...Growing, Building, Cooking, Preserving, Crafting...

2006 began our urban homestead when I broke ground on a garden, which now includes perennial fruits, flowers, & many vegetable varieties. We dream of solar panels, keeping bees and hens. Until then we'll continue growing and preserving our own fruits and vegetables, building what we can for our home, cooking from scratch, and crafting most days.


"Oh Gnome You Di-in't!"

Accessories to Vera's Gnome Costume
I've officially entered the stage of creating homemade Halloween costumes.  And let me tell you, I could hardly wait.  I grew up with my mom making many costumes from an angel and bumble bee to Lady Liberty and a clown (which my brother and I actually shared, attending alternating Halloween parties.)  Last year we didn't Trick or Treat, but Vera wore the standard infant pumpkin costume that was given to us by a friend.  We stopped at a couple friends' houses then took her out to dinner.  This year we may try to pull her in the wagon and see how much fun she has climbing the stairs to each front door, granted she doesn't get trampled by the herds of kids that swarm our square block in Bay View, which is known as the Gold Coast for candy.  Vera's L.A. cousins, Ryan and Quinn, eyed this costume idea many months ago and Ben and I thought we'd go for it because it's really quite appropriate for our setting.  We'll attempt to dress her as a Garden Gnome.  I use the word "attempt" because so far she wants nothing to do with the beard, though she's giddy about the cone-shaped hat.  This is one reason I'm not spending a boatload on the costume, she may only wear it for a photo-op.  I found a pair of brown pants and a blue turtleneck at the thrift store.  I'm shortening a thrifted patent leather belt with a big buckle that matches her black patent leather shoes.  And I made the beard and hat out of supplies I had readily available in my fabric cabinet and craft stash.  Now if can just get her to sit long enough in the garden, it might actually work.  Ha!

Last night was the last of my cooking classes for 2010.  In a way, it felt like the last day of school afterwards.  It was a jam-packed season of preserving and vegetarian cooking classes, but in most ways, it was worth it.  Now I can exhale.  I have about three months until my next class, followed by some introductory preserving classes this winter as well as planning for next season's preservation series.  So begins my "summer vacation."  If I had to write a report on "What I Plan to Do on My Summer Vacation," which will actually be my winter vacation, it would include tackling multiple knitting projects; organizing files, closets, and pantries; planning my 2011 garden; baking; cooking; and reading as well as visiting with friends, having Sunday dinners, and RELAXING--a coveted idea in my current life.  Of course Vera will be hanging out on this winter vacation with me and we plan to get outside every day whether it's in the winter stroller, on the sled, or playing in the snow; go to library story hour and playgroups, and get crafty--when can a young child be introduced to glue and safety scissors (as you can tell, I'm eager to get her crafting as well.)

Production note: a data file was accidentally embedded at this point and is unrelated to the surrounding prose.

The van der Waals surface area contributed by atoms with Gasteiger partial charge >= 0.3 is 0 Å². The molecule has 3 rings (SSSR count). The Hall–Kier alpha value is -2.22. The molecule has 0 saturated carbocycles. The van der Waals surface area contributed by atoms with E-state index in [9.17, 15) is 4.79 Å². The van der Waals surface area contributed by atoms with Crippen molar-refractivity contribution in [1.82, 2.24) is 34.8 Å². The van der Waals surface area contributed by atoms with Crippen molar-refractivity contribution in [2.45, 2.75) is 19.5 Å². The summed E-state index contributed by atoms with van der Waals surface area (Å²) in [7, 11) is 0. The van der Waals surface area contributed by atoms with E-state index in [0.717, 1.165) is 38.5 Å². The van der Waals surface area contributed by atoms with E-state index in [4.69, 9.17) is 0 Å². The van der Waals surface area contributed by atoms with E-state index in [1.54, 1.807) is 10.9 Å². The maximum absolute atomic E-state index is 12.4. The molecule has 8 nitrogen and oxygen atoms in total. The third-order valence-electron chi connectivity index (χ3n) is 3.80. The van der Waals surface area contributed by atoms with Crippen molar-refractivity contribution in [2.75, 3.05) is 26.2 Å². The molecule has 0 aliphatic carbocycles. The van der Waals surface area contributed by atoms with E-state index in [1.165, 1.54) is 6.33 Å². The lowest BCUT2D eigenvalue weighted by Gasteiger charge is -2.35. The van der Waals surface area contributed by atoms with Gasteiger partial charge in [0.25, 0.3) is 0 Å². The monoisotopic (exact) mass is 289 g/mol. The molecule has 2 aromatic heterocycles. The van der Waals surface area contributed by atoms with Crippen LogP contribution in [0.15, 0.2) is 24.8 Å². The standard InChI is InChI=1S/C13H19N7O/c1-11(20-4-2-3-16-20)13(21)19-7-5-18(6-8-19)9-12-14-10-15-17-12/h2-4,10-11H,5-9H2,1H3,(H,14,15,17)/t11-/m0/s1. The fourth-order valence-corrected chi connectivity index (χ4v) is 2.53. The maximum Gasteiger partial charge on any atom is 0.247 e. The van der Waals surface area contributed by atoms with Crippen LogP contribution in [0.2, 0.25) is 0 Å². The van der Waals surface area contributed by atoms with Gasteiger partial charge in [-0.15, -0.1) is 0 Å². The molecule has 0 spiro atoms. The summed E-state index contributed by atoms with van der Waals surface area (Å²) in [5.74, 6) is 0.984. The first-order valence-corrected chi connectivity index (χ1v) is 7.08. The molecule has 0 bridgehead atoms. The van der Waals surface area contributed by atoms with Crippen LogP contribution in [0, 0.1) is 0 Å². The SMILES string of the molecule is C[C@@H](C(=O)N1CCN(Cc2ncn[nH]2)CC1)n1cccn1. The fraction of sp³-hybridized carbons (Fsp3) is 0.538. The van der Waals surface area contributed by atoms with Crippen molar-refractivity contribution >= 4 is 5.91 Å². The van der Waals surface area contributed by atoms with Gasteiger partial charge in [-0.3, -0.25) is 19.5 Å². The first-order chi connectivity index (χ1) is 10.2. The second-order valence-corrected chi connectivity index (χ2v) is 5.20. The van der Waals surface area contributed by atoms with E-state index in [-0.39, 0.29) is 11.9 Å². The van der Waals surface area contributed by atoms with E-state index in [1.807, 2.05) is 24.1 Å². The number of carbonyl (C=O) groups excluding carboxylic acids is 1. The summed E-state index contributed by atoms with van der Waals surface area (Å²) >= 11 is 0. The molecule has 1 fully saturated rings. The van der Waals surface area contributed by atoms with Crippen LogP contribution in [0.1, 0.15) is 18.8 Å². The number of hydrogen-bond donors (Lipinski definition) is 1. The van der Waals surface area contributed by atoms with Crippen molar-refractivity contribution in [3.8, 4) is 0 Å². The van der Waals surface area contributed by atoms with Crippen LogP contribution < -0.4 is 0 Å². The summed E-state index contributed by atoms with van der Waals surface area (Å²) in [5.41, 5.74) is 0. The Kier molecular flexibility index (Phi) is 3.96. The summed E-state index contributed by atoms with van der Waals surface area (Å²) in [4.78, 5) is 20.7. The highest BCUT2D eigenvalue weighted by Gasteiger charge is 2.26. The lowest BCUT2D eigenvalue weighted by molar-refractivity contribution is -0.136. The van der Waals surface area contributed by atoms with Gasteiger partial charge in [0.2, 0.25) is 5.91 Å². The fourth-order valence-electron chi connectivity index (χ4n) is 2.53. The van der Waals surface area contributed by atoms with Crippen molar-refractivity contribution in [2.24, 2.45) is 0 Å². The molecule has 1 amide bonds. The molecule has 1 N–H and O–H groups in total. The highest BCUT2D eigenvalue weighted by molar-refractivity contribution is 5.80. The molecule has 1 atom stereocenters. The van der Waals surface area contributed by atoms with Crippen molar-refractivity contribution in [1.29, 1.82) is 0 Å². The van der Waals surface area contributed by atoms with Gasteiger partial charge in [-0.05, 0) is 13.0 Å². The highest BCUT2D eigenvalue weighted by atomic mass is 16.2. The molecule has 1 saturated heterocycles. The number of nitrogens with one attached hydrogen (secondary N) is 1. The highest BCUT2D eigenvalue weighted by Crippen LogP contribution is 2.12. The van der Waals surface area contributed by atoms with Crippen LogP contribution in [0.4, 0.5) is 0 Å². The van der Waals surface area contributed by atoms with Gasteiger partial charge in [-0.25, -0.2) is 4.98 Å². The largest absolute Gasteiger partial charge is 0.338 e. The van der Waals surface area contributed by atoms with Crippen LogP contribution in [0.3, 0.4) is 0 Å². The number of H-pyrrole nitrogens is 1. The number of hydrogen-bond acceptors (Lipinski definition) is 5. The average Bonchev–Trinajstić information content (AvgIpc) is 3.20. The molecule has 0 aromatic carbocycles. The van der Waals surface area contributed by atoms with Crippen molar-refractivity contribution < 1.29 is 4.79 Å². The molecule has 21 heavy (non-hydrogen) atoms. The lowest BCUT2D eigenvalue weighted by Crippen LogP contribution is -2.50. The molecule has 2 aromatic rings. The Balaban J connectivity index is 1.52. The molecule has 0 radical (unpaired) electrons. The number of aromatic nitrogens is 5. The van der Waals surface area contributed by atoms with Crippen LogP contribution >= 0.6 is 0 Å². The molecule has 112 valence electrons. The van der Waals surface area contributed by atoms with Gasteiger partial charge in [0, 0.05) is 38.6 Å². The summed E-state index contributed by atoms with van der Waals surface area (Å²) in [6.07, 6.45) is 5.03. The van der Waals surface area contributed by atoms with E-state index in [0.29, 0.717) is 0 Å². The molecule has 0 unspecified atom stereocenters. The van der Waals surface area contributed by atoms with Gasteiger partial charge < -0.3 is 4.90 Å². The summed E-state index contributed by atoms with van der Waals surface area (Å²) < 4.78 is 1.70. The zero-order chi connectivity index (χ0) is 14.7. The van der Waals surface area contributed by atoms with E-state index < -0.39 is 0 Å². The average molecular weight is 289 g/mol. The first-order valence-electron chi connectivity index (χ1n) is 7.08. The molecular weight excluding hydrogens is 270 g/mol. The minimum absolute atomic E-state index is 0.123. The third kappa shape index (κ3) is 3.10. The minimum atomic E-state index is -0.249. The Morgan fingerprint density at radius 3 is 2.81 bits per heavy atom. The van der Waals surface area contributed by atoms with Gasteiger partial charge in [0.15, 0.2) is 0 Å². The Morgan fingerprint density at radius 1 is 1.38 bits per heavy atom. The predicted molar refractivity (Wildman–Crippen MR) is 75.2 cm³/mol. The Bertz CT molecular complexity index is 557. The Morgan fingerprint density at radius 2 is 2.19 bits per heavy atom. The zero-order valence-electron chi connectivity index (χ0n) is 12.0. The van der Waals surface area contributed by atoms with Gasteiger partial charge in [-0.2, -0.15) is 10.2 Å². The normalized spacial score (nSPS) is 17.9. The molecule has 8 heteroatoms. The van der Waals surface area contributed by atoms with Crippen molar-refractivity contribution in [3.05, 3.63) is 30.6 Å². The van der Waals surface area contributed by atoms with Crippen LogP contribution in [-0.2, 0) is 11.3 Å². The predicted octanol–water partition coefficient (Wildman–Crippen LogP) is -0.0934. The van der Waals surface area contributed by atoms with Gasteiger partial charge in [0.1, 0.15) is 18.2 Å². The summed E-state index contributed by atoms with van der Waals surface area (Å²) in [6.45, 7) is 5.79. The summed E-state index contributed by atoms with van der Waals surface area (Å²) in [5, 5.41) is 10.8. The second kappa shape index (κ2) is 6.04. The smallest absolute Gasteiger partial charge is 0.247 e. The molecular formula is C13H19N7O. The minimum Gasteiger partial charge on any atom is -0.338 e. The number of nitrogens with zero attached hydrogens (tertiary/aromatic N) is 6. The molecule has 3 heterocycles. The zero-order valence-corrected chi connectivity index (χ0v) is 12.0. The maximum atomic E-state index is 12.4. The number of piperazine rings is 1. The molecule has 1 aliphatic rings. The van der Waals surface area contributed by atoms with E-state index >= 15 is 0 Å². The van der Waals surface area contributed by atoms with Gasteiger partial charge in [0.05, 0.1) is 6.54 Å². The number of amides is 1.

Ben's leaf, circa 2000
As the warm season truly draws to a close, I'm realizing that I may need to mostly or partially bring my clothesline inside.  Friends have told me I can dry clothes outside all year, but I anticipate having to at least use the dryer for finishing them.  With this cold, moist air by the lake I can't see things getting 100% dry out there all winter, though for our electric bill's sake I wish they could.  (The solar panels can't come soon enough.)  So I was outside yesterday morning--one of my weekly laundry days--before dawn (with the exterior garage and house lamps spotlighting my work) and it was so peaceful.  The only sound was the rustling of trees in the wind.  Ah!  That sigh is the feeling I want to maintain as I slowdown and relax this winter (which is NOT here yet!)


  1. Your last paragraph really struck a chord with me. I grew up in Racine, and my mother hung the laundry outside during the summer and fall. Winter and spring, though, she hung the laundry "down cellar" as we called it. Dad put up the same kind of clothesline brackets in the basement for that. It took longer for the clothes to dry, but being close to Lake Michigan, it was the only way to get them dry in the winter.

    I love your blog!


  2. Your sewing is out of control!!! Amazing!! When is your shop opening?? I need me a repurposed appliqued dress!!! XO Karen